This week was Helen Keller's birthday. I feel her profound influence often, especially this last month when I gave the commencement addresses at two state schools for the blind. Keller graduated from the Perkins School for the Blind herself.
Every time I enter the doors of similar schools that specialize in serving students with very unique needs, I feel as if I am walking a blessed pathway ... I myself am a proud graduate of the Indiana School for the Blind and Visually Impaired.
However, standing on those stages, celebrating the graduation of a combined twenty blind and visually impaired teens, I couldn't shake a persistent thought: what Helen Keller worked so hard to do is not yet finished. We need to do better to insure brighter pathways for those with special needs in our society.
Right now, data suggests that potentially 70% of those who are blind or visually impaired are unemployed.
Though specifics are hard to pin down, the employment landscape is distinctly grim. Using that percentage, of those twenty graduates I addressed, only six would be likely to find employment in the future.
The valedictorian who spoke at one of these graduations lost her place during her speech, pausing for several seconds while her fingers scrambled over the braille notes in front of her. The auditorium held its breath while she sought the next segment of her address. Eventually, she carried on and received a standing ovation when she concluded. I like to think that standing ovation was collectively for her high GPA, her speech, and especially her resilience.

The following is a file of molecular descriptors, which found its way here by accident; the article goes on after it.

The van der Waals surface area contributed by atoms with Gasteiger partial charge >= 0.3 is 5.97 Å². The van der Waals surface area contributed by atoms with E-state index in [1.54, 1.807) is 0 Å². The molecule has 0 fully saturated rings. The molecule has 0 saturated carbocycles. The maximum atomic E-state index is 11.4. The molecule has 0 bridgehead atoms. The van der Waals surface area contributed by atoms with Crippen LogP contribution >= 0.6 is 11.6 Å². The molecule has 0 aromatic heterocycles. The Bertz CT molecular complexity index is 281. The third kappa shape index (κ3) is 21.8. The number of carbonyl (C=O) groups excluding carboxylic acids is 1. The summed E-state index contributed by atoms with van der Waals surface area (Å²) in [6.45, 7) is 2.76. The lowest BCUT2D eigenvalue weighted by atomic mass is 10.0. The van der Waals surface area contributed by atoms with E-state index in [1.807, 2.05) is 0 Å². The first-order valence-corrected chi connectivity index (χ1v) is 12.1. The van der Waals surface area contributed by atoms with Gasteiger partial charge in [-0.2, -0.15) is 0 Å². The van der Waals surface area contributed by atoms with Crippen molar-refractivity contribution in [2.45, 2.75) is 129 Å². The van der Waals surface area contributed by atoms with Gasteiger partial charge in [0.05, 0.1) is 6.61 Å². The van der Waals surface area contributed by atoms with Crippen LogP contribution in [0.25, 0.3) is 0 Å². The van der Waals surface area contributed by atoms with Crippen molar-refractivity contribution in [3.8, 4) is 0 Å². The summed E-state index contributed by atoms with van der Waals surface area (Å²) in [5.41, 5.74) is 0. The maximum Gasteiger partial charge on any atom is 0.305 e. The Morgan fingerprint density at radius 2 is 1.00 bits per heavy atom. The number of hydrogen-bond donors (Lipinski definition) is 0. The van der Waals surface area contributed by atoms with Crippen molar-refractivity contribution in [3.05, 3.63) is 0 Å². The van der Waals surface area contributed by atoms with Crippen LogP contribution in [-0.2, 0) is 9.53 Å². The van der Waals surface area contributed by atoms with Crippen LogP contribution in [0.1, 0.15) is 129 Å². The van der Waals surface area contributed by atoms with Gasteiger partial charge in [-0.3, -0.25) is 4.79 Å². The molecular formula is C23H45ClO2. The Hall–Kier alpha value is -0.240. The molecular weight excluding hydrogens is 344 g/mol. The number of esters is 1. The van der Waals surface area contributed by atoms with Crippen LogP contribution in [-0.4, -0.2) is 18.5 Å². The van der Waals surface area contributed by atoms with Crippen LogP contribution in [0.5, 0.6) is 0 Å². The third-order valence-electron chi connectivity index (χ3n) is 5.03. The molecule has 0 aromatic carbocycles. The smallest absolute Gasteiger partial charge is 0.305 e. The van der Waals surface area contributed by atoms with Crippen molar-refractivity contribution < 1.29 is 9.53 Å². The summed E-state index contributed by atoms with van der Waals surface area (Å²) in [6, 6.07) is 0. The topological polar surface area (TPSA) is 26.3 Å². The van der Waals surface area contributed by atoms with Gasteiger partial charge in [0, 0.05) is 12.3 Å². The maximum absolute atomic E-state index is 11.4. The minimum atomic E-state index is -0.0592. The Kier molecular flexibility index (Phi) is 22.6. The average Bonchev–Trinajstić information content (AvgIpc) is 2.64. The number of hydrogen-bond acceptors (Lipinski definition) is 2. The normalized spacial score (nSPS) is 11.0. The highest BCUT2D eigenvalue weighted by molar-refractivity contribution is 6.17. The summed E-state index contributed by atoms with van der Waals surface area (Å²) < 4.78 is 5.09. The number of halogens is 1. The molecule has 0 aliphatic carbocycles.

I also like to think that this valedictorian, as a young blind woman, will be able to use her skills, dreams, and that resilience to propel her into a successful future, but we are not where we need to be as a society while the odds are so stacked against her and her peers. Education institutions on all levels, support services, and employers must find ways to equip all graduates to become vital, thriving members of a society where limitations are minimized and abilities are amplified. Society itself must do more to open doors and value diversity. Helen Keller knew this years ago, and we must still know it now.
When I walked up to the podium where the valedictorian had stood, settling my guide dog beside me, I delivered what I hope was an inspiring and affirming speech. As 2015 Indiana Teacher of the Year, I felt compelled to do more, say more, embody more than their average commencement speakers. I felt the legacy of Helen Keller, and I felt the burden and privilege of passing on that legacy to the next generation. Maybe I did...I hope so. But as I stepped away from the podium afterward during my own standing ovation, I longed for the day when I could be certain that 70% was nothing more than a blurry something pondered in history books, an uncomfortable estimate that rose from a time right before things turned around for people with disabilities. Until then, the twenty graduates and I must do what Helen Keller once said: "Never bend your head. Always hold it high. Look the world straight in the face."
We're looking, world!